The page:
Some of the recommendations include:

  • Insist on knowing your child’s passwords.
  • Spend time with your child while they use the Internet.
  • Move their computers into the family room.
  • Talk to your children about the dangers they could face.
  • Use parental control tools.

The argument against

It has been argued that constant tracking, as well as being an invasion of your child’s privacy, can lead to an erosion of the relationship between parents and children. Barbara Greenberg, a family clinical psychologist and expert on teen behaviour, told USA TODAY: “It really gives the message, ‘I don’t trust you at all…’ It’s over-involvement.”

Michael Brody, from the American Academy of Child and Adolescent Psychiatry, agreed parents should take a step back. “These smartphones do open the world to kids, and there’s good and there’s bad,” he said. “I understand that parents want to use (tracking services) to make things safer, but they may be defeating their purposes. The way you make your children safe is to make them able to take care of themselves by themselves.”

Writing in The Guardian, Rory Carroll says tracking of children indicates that “the line between responsible supervision and cloying surveillance can be blurry”. “What sort of childhood is it with every move tracked, scrutinised, logged, judged? Where you cannot wander, try something new, be spontaneous – be yourself – without issuing a beeping alert from wearable, connected technology? This is helicopter parenting at its most stultifying, a constant, hovering presence.”

Apps to help you track your kids

If you’ve decided to go ahead and track your child’s online activities already, there are a number of apps and websites which can help you. These include:

  • Norton Mobile Security – Its parental monitoring software is described as allowing “you to keep track of your children’s computer use, monitor which sites they visit and block inappropriate sites”. It also limits the amount of time spent online.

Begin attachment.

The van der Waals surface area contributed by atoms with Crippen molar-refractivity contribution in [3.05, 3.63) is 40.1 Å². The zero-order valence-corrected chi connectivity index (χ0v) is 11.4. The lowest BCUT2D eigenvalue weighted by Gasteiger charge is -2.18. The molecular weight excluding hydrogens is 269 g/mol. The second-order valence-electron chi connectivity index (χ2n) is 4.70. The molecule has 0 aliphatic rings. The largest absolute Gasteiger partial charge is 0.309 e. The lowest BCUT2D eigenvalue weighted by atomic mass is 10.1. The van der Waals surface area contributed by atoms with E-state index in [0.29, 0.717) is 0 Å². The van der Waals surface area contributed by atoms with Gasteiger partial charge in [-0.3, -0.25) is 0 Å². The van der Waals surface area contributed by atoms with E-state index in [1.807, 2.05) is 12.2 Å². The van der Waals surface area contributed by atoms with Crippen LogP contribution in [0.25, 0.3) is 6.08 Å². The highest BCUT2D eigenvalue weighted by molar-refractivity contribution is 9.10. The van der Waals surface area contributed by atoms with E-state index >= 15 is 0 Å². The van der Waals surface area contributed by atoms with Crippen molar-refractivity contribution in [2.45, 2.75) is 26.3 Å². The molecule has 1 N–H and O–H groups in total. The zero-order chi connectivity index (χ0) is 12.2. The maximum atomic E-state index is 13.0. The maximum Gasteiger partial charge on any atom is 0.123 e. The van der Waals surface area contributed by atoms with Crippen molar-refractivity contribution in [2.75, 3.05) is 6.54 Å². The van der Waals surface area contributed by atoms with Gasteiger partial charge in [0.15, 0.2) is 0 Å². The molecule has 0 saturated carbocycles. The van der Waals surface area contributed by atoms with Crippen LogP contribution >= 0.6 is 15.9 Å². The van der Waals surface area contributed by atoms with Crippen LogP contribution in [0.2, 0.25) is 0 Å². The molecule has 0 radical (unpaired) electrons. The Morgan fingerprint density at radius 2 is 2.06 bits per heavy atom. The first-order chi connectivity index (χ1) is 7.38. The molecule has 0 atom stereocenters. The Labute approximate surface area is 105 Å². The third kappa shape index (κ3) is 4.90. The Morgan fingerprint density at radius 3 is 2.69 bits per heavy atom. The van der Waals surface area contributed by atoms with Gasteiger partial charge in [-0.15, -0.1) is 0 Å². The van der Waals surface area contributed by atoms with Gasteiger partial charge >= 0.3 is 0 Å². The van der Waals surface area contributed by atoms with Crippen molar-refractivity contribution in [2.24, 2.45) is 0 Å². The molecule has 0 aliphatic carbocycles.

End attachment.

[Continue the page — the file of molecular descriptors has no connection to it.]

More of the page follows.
• Life360 – An iPhone and Android app which allows you to see the location of your family members on a map. It can also be automated to alert family members when you’ve arrived at specific locations.
  • MamaBear – An app which allows you to see family members on a map and receive updates on your child’s social media accounts.
  • Family Safety – A programme that can be installed on your computer which monitors usage via safety settings.

When deciding how to proceed, it is important to keep your child’s age in mind. A teenager should be able to manage their own lives, within reason, and keep themselves out of harm’s way. In addition, there should be a line between spying on your child’s every move and ensuring they are safe. Perhaps the most important factor to keep in mind is the need for open conversations with children about what is and isn’t acceptable behavior – online and IRL (in real life).

*This article originally appeared on MWEB.